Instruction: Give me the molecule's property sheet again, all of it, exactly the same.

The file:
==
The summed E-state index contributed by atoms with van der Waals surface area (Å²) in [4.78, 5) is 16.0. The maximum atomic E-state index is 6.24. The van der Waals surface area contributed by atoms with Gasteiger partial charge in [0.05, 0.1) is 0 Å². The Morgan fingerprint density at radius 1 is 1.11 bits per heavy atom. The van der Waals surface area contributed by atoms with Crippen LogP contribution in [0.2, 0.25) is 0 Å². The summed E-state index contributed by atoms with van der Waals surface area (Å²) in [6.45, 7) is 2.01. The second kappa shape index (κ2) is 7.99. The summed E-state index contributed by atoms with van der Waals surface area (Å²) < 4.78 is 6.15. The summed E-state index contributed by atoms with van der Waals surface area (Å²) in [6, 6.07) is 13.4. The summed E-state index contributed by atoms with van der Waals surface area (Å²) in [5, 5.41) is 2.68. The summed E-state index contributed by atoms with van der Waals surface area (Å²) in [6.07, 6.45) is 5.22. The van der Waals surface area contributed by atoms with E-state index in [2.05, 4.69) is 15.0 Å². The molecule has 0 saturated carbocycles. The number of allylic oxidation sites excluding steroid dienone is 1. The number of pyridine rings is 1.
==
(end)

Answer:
The summed E-state index contributed by atoms with van der Waals surface area (Å²) in [4.78, 5) is 16.0. The maximum atomic E-state index is 6.24. The van der Waals surface area contributed by atoms with Gasteiger partial charge in [0.05, 0.1) is 0 Å². The Morgan fingerprint density at radius 1 is 1.11 bits per heavy atom. The van der Waals surface area contributed by atoms with Crippen LogP contribution in [0.2, 0.25) is 0 Å². The summed E-state index contributed by atoms with van der Waals surface area (Å²) in [6.45, 7) is 2.01. The second kappa shape index (κ2) is 7.99. The summed E-state index contributed by atoms with van der Waals surface area (Å²) < 4.78 is 6.15. The summed E-state index contributed by atoms with van der Waals surface area (Å²) in [6, 6.07) is 13.4. The summed E-state index contributed by atoms with van der Waals surface area (Å²) in [5, 5.41) is 2.68. The summed E-state index contributed by atoms with van der Waals surface area (Å²) in [6.07, 6.45) is 5.22. The van der Waals surface area contributed by atoms with E-state index in [2.05, 4.69) is 15.0 Å². The molecule has 0 saturated carbocycles. The number of allylic oxidation sites excluding steroid dienone is 1. The number of pyridine rings is 1.